Cable TV viewers receive their programs via a cable, and in the integrated cable return path enabled platforms, they use the same cable as a return path.
Satellite viewers (mostly) return information to the broadcaster via their regular telephone lines. They are charged for this service on their regular telephone bill. An Internet connection via ADSL, or other, data communications technology, is also being increasingly used.
Interactive TV can also be delivered via a terrestrial aerial (Digital Terrestrial TV such as 'Freeview' in the UK). In this case, there is often no 'return path' as such - so data cannot be sent back to the broadcaster (so you could not, for instance, vote on a TV show, or order a product sample) . However, interactivity is still possible as there is still the opportunity to interact with an application which is broadcast and downloaded to the set-top box (so you could still choose camera angles, play games etc.).
Increasingly the return path is becoming a broadband IP connection, and some hybrid receivers are now capable of displaying video from either the IP connection or from traditional tuners. Some devices are now dedicated to displaying video only from the IP channel, which has given rise to IPTV - Internet Protocol Television. The rise of the "broadband return path" has given new relevance to Interactive TV, as it opens up the need to interact with Video on Demand servers, advertisers, and web site operators.
Read more about this topic: Interactive Television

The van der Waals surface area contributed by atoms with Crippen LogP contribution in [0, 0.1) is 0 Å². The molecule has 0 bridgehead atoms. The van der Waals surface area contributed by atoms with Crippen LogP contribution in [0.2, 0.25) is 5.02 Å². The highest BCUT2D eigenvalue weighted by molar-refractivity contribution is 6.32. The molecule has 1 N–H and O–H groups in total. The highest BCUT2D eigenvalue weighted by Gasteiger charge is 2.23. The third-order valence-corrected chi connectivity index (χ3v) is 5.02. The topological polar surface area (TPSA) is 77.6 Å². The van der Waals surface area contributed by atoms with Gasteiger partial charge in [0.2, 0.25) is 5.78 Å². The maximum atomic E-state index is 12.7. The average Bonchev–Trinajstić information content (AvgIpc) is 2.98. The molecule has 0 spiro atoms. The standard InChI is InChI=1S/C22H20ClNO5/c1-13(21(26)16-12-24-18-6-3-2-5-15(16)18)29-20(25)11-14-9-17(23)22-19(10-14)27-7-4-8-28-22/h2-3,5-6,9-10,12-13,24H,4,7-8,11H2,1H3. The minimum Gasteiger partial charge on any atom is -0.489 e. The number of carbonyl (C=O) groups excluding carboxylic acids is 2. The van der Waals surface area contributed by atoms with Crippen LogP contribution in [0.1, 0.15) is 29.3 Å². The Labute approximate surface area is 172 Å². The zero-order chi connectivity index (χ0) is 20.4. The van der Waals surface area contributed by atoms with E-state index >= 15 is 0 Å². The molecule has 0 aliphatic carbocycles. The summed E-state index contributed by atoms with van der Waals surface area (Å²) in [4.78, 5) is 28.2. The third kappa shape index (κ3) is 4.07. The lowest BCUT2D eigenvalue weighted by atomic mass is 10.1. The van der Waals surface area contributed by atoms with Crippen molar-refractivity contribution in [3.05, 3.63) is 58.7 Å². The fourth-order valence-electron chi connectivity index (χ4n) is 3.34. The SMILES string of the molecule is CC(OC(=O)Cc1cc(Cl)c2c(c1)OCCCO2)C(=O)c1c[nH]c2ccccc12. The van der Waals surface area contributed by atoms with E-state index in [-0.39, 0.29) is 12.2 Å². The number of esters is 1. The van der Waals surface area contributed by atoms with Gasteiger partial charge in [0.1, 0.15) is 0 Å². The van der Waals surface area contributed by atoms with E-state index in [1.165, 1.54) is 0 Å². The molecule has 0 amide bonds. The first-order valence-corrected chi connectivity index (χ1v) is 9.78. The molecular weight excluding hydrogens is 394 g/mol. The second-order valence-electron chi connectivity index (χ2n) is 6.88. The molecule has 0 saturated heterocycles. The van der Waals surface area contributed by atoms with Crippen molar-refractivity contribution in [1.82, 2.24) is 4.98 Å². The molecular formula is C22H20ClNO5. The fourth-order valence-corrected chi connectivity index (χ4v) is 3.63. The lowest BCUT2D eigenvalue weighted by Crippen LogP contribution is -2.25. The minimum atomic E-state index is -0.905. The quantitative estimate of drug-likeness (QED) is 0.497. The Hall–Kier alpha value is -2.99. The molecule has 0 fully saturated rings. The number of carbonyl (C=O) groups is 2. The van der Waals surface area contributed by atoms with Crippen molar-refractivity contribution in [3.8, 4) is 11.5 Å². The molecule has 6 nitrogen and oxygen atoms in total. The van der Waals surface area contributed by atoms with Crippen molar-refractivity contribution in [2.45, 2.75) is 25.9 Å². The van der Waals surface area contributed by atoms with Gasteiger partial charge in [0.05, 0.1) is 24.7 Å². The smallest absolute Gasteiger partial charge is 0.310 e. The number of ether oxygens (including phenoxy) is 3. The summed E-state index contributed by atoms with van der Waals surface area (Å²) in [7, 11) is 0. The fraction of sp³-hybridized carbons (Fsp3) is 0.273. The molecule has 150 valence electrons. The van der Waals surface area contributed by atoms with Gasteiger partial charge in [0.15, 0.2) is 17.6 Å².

Other articles related to "path, return, return path":
... Postel in 1982, provided for a forward-path for each recipient, in the form of, for example, @USC-ISIE.ARPA, @USC-ISIF.ARPA Q-Smith@ISI-VAXA.ARPA — an ... concept at that time envisaged the elements of the forward-path (source route) moving to the return-path (envelope sender) as a message got relayed from one SMTP server to another ... if the system discouraged the use of source-routing, dynamically building the return-path implied that the "envelope sender" information could not remain in its original form during forwarding ...
... The forward-path or downstream signals carry information from the headend/hub office to the home, such as video content, voice and internet data ... The return-path or upstream signals carry information from the home to the headend/hub office, such as control signals to order a movie or internet data to ... The forward-path and the return-path are actually carried over the same coaxial cable in both directions between the optical node and the home ...
... the same HFC cable network both for delivery and for the return path, meaning no additional hardware or service was required for this return path ... relied on a telephone connection for the return path ... that it is platform neutral, meaning that the same telephone-based return path can be used for both cable and satellite installations ...
... Variable envelope return path (VERP) is a technique used by some electronic mailing list software to enable automatic detection and removal of undeliverable e ... It works by using a different return path (also called "envelope sender") for each recipient of a message ...
... Because of the noise in the return (upstream) path, an upstream port is usually connected to a single neighborhood (fiber node), whereas a downstream port is. 1.1 or above, it must upgrade its Hybrid fiber-coaxial (HFC) network to support a return path for upstream traffic ... Without a return path, the old DOCSIS 1.0 standard still allows use of data over cable system, by implementing the return path over regular phone lines, e.g ...
Famous quotes containing the words path and/or return:
“So-called austerity, the stoic injunction, is the path towards universal destruction. It is the old, the fatal, competitive path. Pull in your belt is a slogan closely related to gird up your loins, or the guns-butter metaphor.”
—Wyndham Lewis (18821957)
“When we suffer anguish we return to early childhood because that is the period in which we first learnt to suffer the experience of total loss. It was more than that. It was the period in which we suffered more total losses than in all the rest of our life put together.”
—John Berger (b. 1926)